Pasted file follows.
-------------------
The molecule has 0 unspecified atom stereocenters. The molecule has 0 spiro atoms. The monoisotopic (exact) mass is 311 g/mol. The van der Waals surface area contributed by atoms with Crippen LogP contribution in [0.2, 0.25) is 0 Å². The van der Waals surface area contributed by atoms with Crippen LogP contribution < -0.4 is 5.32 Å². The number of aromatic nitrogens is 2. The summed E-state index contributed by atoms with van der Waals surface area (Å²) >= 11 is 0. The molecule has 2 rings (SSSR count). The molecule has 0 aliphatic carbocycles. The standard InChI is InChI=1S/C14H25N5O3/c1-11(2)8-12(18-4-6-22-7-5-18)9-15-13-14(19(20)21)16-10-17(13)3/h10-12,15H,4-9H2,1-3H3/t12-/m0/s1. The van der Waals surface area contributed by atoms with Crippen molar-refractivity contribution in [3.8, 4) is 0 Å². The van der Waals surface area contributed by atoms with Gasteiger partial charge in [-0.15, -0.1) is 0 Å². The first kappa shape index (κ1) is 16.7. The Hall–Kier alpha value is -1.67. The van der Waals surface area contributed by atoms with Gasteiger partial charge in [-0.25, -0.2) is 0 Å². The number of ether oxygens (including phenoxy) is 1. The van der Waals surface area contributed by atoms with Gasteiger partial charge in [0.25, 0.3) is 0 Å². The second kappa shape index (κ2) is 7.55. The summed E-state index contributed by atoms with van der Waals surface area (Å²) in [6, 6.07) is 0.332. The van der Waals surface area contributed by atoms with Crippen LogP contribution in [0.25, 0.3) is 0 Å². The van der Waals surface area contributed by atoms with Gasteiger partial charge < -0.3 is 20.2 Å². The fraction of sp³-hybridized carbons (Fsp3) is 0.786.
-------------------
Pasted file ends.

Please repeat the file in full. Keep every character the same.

The molecule has 0 unspecified atom stereocenters. The molecule has 0 spiro atoms. The monoisotopic (exact) mass is 311 g/mol. The van der Waals surface area contributed by atoms with Crippen LogP contribution in [0.2, 0.25) is 0 Å². The van der Waals surface area contributed by atoms with Crippen LogP contribution < -0.4 is 5.32 Å². The number of aromatic nitrogens is 2. The summed E-state index contributed by atoms with van der Waals surface area (Å²) >= 11 is 0. The molecule has 2 rings (SSSR count). The molecule has 0 aliphatic carbocycles. The standard InChI is InChI=1S/C14H25N5O3/c1-11(2)8-12(18-4-6-22-7-5-18)9-15-13-14(19(20)21)16-10-17(13)3/h10-12,15H,4-9H2,1-3H3/t12-/m0/s1. The van der Waals surface area contributed by atoms with Crippen molar-refractivity contribution in [3.8, 4) is 0 Å². The van der Waals surface area contributed by atoms with Gasteiger partial charge in [-0.15, -0.1) is 0 Å². The first kappa shape index (κ1) is 16.7. The Hall–Kier alpha value is -1.67. The van der Waals surface area contributed by atoms with Gasteiger partial charge in [-0.25, -0.2) is 0 Å². The number of ether oxygens (including phenoxy) is 1. The van der Waals surface area contributed by atoms with Gasteiger partial charge in [0.25, 0.3) is 0 Å². The second kappa shape index (κ2) is 7.55. The summed E-state index contributed by atoms with van der Waals surface area (Å²) in [6, 6.07) is 0.332. The van der Waals surface area contributed by atoms with Crippen LogP contribution in [0.25, 0.3) is 0 Å². The van der Waals surface area contributed by atoms with Gasteiger partial charge < -0.3 is 20.2 Å². The fraction of sp³-hybridized carbons (Fsp3) is 0.786.